Too Much “Screen Time”?

A thought-provoking quiz from “Growing Up Social: Raising Relational Kids in a Screen-Driven World” by Gary Chapman & Arlene Pelicane

These simple questions can help determine whether or not screen time is harming your child’s overall health. Give a score to each question using the following ratings:

0 = Never or rarely true
1 = Occasionally true
2 = Usually true
3 = Always true

____ Your child is upset when you ask him to stop his screen activity to come to dinner or another activity.

____ Your child asks you to buy a digital device such as an iPod after you have already said no.

____ Your child has trouble completing his homework because he is busy watching television or playing video games.

____ Your child refuses to help with chores around the house, choosing instead to play with screens.

____ Your child asks to play a video game or other screen-related activity after you have said no.

____ Your child does not get sixty minutes of physical activity outside of school each day.

____ Your child does not give frequent eye contact to others in the home.

____ Your child would rather play video games than go outside to play with friends.

____ Your child doesn’t really enjoy anything that does not involve screens.

____ If you restricted all screen use for one day, your child would be irritable and whiny.


If your child scores:
10 or below: Your child does not appear to have too much screen time. He seems able to exercise appropriate control and boundaries.

11–20: Your child may be depending on screen time too much. You will want to monitor screen time more judiciously and watch for growing reliance upon screens.

21–30: Your child may be addicted to screens. You may want to meet with someone you trust for help in formulating a “strategic withdrawal plan”.


Look for these and many other helpful resources at

Drills for Grown-Up Social Success, six interactive scenarios to help you build your child’s confidence in courtesies and social interaction.

25 Common Courtesies for Kids, a quick list to help you shape goals and expectations for your child’s behavior.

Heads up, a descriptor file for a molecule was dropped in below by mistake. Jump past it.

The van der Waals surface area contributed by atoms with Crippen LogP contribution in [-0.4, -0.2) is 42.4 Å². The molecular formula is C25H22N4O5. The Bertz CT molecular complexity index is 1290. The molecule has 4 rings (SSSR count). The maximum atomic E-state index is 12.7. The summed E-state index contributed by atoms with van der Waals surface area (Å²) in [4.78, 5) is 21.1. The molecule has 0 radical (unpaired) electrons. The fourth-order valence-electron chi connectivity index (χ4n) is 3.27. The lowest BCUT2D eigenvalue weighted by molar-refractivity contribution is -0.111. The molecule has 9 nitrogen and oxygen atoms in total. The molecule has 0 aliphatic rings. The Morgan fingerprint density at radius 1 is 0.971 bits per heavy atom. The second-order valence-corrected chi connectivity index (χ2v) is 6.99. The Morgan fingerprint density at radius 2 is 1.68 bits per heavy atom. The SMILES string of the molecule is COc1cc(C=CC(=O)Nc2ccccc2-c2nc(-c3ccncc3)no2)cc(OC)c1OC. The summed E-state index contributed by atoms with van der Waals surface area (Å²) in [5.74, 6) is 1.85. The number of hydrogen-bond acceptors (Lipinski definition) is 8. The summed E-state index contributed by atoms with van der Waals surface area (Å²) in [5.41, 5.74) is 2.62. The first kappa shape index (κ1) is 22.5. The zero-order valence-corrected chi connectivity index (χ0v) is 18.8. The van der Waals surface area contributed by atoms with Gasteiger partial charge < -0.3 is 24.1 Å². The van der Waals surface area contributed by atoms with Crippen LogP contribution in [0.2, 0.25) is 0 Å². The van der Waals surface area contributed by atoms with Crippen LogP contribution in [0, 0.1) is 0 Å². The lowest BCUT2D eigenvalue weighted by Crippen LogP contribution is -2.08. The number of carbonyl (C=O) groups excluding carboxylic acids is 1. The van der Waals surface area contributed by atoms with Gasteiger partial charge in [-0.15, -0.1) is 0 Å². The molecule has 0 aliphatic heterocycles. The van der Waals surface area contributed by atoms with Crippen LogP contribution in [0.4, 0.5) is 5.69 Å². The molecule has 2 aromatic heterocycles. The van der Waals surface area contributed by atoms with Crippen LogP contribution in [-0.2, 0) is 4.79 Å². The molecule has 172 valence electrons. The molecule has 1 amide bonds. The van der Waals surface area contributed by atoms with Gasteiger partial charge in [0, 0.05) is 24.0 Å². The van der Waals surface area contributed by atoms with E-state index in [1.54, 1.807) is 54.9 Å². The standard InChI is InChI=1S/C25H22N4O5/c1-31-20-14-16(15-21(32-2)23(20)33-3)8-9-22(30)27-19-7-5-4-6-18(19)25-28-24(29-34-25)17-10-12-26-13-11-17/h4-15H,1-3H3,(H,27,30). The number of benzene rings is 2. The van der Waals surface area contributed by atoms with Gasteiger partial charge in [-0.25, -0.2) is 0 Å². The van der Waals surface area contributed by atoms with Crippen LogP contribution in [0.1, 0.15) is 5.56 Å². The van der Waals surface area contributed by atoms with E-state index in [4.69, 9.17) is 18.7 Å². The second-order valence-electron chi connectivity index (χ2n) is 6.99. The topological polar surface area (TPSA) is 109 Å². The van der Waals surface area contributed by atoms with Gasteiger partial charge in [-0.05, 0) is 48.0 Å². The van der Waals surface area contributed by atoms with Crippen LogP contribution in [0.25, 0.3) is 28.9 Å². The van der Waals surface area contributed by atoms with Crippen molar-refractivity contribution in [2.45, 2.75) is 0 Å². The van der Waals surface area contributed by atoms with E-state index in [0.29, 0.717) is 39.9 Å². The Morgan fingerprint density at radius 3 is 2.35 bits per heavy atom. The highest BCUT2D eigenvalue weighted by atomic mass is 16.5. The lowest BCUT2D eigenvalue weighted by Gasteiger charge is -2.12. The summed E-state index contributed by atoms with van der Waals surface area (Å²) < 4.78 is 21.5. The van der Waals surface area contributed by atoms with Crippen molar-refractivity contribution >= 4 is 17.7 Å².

The Love Languages Mystery Game to help you determine your child’s primary love language.

50 Table Talk Questions for Your Family, a guide to fresh and lively conversations at family mealtimes.

“Returning To Our First Love” by Pastor Fred McGlone

Our senior class has heard from the Lord and shared that the theme for the 2014-2015 school year is “Set Ablaze”. In the context of celebrating the school’s 30th year Anniversary, they see God moving to strengthen our foundations as we move forward into the future He has in store for us. “Foundational to our foundations” is the rekindling of the flames of our first love for Him. This forms the basis of our ability to in turn love others and create the Kingdom culture God desires for this school community.


In 1 John 4:19-2 we read, “We love, because He first loved us.”   Reality is the dwelling place of God because He IS ultimate reality. We will not find Him in the place we hope or think we ought to be, because He is waiting for us to see Him in the place we actually ARE. Only He can lead us THROUGH. Only He can lead us OUT. Only He can lead us ON. His desire is to meet us where we are, moment by moment, so our corporate life can be can be punctuated by times of sharing what we have seen God doing, and magnifying His Name together.